First published back in 1971, US author Richard Matheson’s novel ‘Hell House’ followed on from a line of well received and successful horror novels. The tale was later adapted into the film ‘The Legend Of Hell House’ (1973) which was directed by John Hough and starred Pamela Franklin and Roddy McDowall.
Eighty-seven-year-old millionaire Rolf Rudolph Deutsch is dying. Age is finally catching up with him and he’s scared of what lies beyond the expiration of the human body. He needs answers to the possibility of life after death. And in order to do so, he orchestrates a plan for a scientific investigation to take place into the possible reality of an existence after death.
Offering a generous sum of money so that it would be difficult to refuse, Deutsch sets to hiring the services of four key individuals to undergo the investigation into finding proof of any supernatural presences or indeed firm evidence of a haunting within the infamous Belasco House located in the US State of Maine.
The investigatory party consists of Dr Lionel Barrat (a parapsychology expert), his wife Edith Barrat, Florence Tanner (another well respected spiritualist and medium) and Benjamin Franklin Fischer (a highly revered medium and the sole survivor of a previous investigation in the house).
Belasco House has for a long time been regarded as the most haunted house in the world. Two previous investigations into the possibility of a spiritual presence in the house resulted in a series of horrendous deaths, suicides or madness, which left just Fischer as the sole survivor.
Now, twenty years since the last investigation into the horrors contained within the walls of the house, these four experts in the field of the paranormal will move in to the premises, together with their various instruments and gadgets, to see what evidence of any spiritual presence they can capture.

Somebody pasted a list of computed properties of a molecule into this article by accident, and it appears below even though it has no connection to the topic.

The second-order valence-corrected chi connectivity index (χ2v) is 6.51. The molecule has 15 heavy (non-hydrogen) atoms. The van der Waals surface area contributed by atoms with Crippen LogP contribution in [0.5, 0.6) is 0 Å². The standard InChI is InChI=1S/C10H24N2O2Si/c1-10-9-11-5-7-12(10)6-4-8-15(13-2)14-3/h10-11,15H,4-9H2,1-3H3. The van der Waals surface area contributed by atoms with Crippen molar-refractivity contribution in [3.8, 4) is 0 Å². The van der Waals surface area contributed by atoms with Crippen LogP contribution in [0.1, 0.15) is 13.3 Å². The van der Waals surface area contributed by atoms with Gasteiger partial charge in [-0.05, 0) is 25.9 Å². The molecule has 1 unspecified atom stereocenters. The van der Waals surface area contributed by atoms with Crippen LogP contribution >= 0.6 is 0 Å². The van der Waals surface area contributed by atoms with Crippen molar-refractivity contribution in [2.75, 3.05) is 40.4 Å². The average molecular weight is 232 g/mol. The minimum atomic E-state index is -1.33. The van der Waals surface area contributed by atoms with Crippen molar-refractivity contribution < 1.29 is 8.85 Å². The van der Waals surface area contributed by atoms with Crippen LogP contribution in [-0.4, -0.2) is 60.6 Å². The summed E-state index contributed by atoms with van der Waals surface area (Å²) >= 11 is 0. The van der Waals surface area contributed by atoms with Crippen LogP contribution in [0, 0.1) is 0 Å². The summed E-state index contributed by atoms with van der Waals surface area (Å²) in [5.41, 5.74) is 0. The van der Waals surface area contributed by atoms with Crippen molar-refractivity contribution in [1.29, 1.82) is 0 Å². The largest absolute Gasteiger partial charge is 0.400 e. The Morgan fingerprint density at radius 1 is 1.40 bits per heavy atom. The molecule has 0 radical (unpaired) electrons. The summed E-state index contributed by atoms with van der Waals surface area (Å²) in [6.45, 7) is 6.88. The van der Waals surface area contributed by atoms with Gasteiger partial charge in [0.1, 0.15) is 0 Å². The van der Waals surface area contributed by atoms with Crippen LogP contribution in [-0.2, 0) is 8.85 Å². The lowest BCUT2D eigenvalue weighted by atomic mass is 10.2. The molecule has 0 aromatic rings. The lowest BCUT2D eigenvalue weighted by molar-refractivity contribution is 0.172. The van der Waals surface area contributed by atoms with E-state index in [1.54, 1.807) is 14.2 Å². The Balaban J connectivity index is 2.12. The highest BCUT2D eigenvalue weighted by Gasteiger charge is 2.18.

But Belasco House has a dark and evil past. Within the once luxurious expanse of the mansion, horrendous blasphemies were performed by the evil and Satan worshipping Emeric Belasco . Ritual murder and sadistic perversions were once as much a part of the building as the very bricks it was constructed from. An evil that has seeped into the very walls of the house. An evil that is waiting to corrupt once again...
From the very beginning of the novel, the reader is thrown into the eerie premise of a classic haunted house plot with a much darker and more twisted past than is usually adopted. Many of the early pages of the novel seem to tread along a similar path to that of Shirley Jackson’s classic haunted house novel ‘The Haunting Of Hill House’ (1959). Indeed, the very feel of Belasco House during these early exploratory pages of the novel sing a very similar tune to the creeping eeriness that builds in Jackson’s tale.
However, where Jackson finished off, Matheson just keeps on going by pilling on the horror and visceral images of sadistic torture and sexual perversion. Matheson doesn’t hold back one bit as he unleashes all he’s got into a barrage of monstrous displays establishing the blasphemous evil that resides within the great mansion.